Friday, July 10, 2009

Taxing Illegal Income

Every so often, I hear someone complain that as much as taxes take out of their income, they would be better off being a criminal. At least then they could keep whatever they earn, right? Well you might not want to quit your day job.

Over the last several years, I have heard increasing reports of the government charging criminals with tax evasion. Ridiculous though it sounds, according to the Internal Revenue Code, income derived from any source, including illegally earned income, is subject to income tax. And often the IRS only becomes aware of the illegal income after an arrest is made.

It is rather strange to think of a criminal diligently reporting the proceeds of their illegal activities, but this is what the IRS requires.

Most people know that infamous mobster, Al Capone, was arrested and imprisoned for tax evasion. You might assume this was an extreme case, and the government just needed a way to take out kingpin. However, charging those arrested and or convicted of crimes with tax evasion is gaining in popularity.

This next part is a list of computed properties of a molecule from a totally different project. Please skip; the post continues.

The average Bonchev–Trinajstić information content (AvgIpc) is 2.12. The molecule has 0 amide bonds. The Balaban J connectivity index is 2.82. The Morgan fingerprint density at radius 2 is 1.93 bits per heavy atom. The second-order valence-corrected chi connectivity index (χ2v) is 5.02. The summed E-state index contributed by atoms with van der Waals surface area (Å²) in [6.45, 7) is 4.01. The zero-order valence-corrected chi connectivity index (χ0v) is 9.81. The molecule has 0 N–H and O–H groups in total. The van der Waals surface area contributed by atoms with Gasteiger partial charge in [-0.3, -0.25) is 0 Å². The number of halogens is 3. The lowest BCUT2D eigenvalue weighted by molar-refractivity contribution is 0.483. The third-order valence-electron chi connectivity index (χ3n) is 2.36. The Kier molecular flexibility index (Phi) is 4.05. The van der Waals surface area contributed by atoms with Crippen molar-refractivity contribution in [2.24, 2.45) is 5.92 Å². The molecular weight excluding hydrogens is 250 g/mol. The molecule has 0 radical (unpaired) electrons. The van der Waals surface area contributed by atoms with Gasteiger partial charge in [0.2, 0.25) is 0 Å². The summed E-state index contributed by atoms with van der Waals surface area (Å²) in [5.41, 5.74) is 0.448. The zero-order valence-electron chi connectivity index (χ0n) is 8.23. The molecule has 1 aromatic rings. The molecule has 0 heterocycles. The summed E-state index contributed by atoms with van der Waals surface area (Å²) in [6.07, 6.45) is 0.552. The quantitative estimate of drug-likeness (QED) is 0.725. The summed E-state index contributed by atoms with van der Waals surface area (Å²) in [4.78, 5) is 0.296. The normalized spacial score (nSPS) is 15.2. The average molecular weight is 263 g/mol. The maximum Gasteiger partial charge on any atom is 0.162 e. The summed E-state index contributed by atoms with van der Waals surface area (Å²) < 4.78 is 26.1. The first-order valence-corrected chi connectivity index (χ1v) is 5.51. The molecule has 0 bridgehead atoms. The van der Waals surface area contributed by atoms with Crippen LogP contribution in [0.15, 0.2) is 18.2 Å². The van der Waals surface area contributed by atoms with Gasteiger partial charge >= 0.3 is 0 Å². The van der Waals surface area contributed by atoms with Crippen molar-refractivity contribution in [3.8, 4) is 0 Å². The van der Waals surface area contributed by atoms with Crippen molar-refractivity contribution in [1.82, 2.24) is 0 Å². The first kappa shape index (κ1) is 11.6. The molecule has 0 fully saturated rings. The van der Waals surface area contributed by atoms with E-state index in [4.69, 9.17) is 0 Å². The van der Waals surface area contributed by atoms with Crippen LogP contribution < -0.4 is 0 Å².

Specifically targeted are:

  • Telemarketing Fraud
  • Financial Institution Fraud
  • Insurance Fraud
  • Organized Crime
  • Illegal Gaming
Why the emphasis on pursuing illegal income taxes? Well, the IRS is in serious need of funds, and illegal activities produce a lot of cash flow. The IRS states “Tax cases involving legally earned income are and continue to be a priority for IRS Criminal Investigation, followed by money laundering and illegal source income cases.”

You see? No one escapes the federal tax system.

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